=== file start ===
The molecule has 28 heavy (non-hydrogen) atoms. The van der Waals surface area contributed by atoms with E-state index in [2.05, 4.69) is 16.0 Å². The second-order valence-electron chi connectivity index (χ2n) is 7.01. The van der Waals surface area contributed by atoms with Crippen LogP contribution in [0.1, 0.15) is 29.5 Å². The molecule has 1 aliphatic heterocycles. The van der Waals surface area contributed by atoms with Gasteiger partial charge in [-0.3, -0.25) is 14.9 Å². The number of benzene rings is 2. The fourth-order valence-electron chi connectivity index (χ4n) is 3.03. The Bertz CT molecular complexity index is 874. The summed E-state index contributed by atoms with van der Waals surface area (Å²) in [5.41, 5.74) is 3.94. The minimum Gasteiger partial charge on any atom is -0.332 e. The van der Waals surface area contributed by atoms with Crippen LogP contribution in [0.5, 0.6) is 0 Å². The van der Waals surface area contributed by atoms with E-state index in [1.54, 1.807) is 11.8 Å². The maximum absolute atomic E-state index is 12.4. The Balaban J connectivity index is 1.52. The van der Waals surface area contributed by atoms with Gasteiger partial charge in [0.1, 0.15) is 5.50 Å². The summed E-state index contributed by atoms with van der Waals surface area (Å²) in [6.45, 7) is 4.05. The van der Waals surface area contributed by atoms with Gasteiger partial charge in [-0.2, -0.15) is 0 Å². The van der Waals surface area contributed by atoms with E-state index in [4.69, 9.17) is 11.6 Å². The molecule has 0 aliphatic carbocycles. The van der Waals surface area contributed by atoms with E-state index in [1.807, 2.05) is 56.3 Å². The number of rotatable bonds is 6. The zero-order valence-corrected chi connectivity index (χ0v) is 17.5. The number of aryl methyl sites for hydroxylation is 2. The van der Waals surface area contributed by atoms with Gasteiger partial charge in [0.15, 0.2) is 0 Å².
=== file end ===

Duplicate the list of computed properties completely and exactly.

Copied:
The molecule has 28 heavy (non-hydrogen) atoms. The van der Waals surface area contributed by atoms with E-state index in [2.05, 4.69) is 16.0 Å². The second-order valence-electron chi connectivity index (χ2n) is 7.01. The van der Waals surface area contributed by atoms with Crippen LogP contribution in [0.1, 0.15) is 29.5 Å². The molecule has 1 aliphatic heterocycles. The van der Waals surface area contributed by atoms with Gasteiger partial charge in [-0.3, -0.25) is 14.9 Å². The number of benzene rings is 2. The fourth-order valence-electron chi connectivity index (χ4n) is 3.03. The Bertz CT molecular complexity index is 874. The summed E-state index contributed by atoms with van der Waals surface area (Å²) in [5.41, 5.74) is 3.94. The minimum Gasteiger partial charge on any atom is -0.332 e. The van der Waals surface area contributed by atoms with Crippen LogP contribution in [0.5, 0.6) is 0 Å². The van der Waals surface area contributed by atoms with E-state index in [1.54, 1.807) is 11.8 Å². The maximum absolute atomic E-state index is 12.4. The Balaban J connectivity index is 1.52. The van der Waals surface area contributed by atoms with Gasteiger partial charge in [0.1, 0.15) is 5.50 Å². The summed E-state index contributed by atoms with van der Waals surface area (Å²) in [6.45, 7) is 4.05. The van der Waals surface area contributed by atoms with Gasteiger partial charge in [-0.2, -0.15) is 0 Å². The van der Waals surface area contributed by atoms with E-state index in [4.69, 9.17) is 11.6 Å². The molecule has 0 aliphatic carbocycles. The van der Waals surface area contributed by atoms with E-state index in [1.807, 2.05) is 56.3 Å². The number of rotatable bonds is 6. The zero-order valence-corrected chi connectivity index (χ0v) is 17.5. The number of aryl methyl sites for hydroxylation is 2. The van der Waals surface area contributed by atoms with Gasteiger partial charge in [0.15, 0.2) is 0 Å².